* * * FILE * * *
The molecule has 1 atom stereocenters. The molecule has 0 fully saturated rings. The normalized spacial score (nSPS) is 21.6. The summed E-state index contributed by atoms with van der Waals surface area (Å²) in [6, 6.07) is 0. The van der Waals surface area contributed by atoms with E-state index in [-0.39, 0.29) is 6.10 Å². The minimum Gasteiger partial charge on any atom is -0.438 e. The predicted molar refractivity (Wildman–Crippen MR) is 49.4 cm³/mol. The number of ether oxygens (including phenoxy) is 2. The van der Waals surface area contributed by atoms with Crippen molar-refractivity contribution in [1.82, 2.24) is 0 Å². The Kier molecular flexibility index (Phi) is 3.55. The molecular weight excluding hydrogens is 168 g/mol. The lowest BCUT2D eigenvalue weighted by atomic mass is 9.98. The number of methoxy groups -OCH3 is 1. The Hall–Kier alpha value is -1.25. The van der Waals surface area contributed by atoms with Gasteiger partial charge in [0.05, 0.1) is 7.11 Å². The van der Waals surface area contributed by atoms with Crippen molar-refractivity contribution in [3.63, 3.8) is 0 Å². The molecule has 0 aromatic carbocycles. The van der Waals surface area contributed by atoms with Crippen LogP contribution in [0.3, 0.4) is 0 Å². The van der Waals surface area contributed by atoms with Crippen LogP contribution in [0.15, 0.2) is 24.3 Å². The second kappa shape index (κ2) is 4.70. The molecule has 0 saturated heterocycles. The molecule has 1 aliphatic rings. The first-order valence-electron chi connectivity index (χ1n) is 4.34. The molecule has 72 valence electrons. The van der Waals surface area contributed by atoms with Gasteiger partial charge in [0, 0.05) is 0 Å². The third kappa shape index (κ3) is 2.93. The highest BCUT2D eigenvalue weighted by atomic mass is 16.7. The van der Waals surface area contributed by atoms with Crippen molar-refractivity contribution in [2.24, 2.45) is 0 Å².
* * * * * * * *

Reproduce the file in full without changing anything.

The molecule has 1 atom stereocenters. The molecule has 0 fully saturated rings. The normalized spacial score (nSPS) is 21.6. The summed E-state index contributed by atoms with van der Waals surface area (Å²) in [6, 6.07) is 0. The van der Waals surface area contributed by atoms with E-state index in [-0.39, 0.29) is 6.10 Å². The minimum Gasteiger partial charge on any atom is -0.438 e. The predicted molar refractivity (Wildman–Crippen MR) is 49.4 cm³/mol. The number of ether oxygens (including phenoxy) is 2. The van der Waals surface area contributed by atoms with Crippen molar-refractivity contribution in [1.82, 2.24) is 0 Å². The Kier molecular flexibility index (Phi) is 3.55. The molecular weight excluding hydrogens is 168 g/mol. The lowest BCUT2D eigenvalue weighted by atomic mass is 9.98. The number of methoxy groups -OCH3 is 1. The Hall–Kier alpha value is -1.25. The van der Waals surface area contributed by atoms with Gasteiger partial charge in [0.05, 0.1) is 7.11 Å². The van der Waals surface area contributed by atoms with Crippen molar-refractivity contribution in [3.63, 3.8) is 0 Å². The molecule has 0 aromatic carbocycles. The van der Waals surface area contributed by atoms with Crippen LogP contribution in [0.3, 0.4) is 0 Å². The van der Waals surface area contributed by atoms with Crippen LogP contribution in [0.15, 0.2) is 24.3 Å². The second kappa shape index (κ2) is 4.70. The molecule has 0 saturated heterocycles. The molecule has 1 aliphatic rings. The first-order valence-electron chi connectivity index (χ1n) is 4.34. The molecule has 72 valence electrons. The van der Waals surface area contributed by atoms with Gasteiger partial charge in [0, 0.05) is 0 Å². The third kappa shape index (κ3) is 2.93. The highest BCUT2D eigenvalue weighted by atomic mass is 16.7. The van der Waals surface area contributed by atoms with Crippen molar-refractivity contribution in [2.24, 2.45) is 0 Å².